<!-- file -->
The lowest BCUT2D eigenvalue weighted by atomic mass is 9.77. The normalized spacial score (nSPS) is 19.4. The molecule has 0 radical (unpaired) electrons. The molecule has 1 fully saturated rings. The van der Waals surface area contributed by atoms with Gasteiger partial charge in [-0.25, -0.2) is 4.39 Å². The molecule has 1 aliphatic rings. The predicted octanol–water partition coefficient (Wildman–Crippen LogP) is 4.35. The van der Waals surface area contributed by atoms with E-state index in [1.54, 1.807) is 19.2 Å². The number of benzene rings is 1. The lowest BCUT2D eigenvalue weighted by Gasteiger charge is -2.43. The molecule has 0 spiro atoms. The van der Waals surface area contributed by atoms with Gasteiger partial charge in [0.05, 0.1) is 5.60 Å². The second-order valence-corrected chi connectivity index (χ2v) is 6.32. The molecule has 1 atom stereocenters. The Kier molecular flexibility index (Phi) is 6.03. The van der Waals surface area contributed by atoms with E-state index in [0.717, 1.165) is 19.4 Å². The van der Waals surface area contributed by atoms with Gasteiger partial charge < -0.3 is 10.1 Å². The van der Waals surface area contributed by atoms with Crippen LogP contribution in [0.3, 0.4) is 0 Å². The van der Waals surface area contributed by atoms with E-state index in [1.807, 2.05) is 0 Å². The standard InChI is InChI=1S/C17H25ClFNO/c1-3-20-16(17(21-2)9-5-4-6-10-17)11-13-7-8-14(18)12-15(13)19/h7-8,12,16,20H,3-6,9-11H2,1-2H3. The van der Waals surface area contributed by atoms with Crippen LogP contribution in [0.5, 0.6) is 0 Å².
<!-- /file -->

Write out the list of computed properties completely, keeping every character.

The lowest BCUT2D eigenvalue weighted by atomic mass is 9.77. The normalized spacial score (nSPS) is 19.4. The molecule has 0 radical (unpaired) electrons. The molecule has 1 fully saturated rings. The van der Waals surface area contributed by atoms with Gasteiger partial charge in [-0.25, -0.2) is 4.39 Å². The molecule has 1 aliphatic rings. The predicted octanol–water partition coefficient (Wildman–Crippen LogP) is 4.35. The van der Waals surface area contributed by atoms with E-state index in [1.54, 1.807) is 19.2 Å². The number of benzene rings is 1. The lowest BCUT2D eigenvalue weighted by Gasteiger charge is -2.43. The molecule has 0 spiro atoms. The van der Waals surface area contributed by atoms with Gasteiger partial charge in [0.05, 0.1) is 5.60 Å². The second-order valence-corrected chi connectivity index (χ2v) is 6.32. The molecule has 1 atom stereocenters. The Kier molecular flexibility index (Phi) is 6.03. The van der Waals surface area contributed by atoms with E-state index in [0.717, 1.165) is 19.4 Å². The van der Waals surface area contributed by atoms with Gasteiger partial charge < -0.3 is 10.1 Å². The van der Waals surface area contributed by atoms with Crippen LogP contribution in [0.3, 0.4) is 0 Å². The van der Waals surface area contributed by atoms with E-state index in [1.807, 2.05) is 0 Å². The standard InChI is InChI=1S/C17H25ClFNO/c1-3-20-16(17(21-2)9-5-4-6-10-17)11-13-7-8-14(18)12-15(13)19/h7-8,12,16,20H,3-6,9-11H2,1-2H3. The van der Waals surface area contributed by atoms with Crippen LogP contribution in [0.5, 0.6) is 0 Å².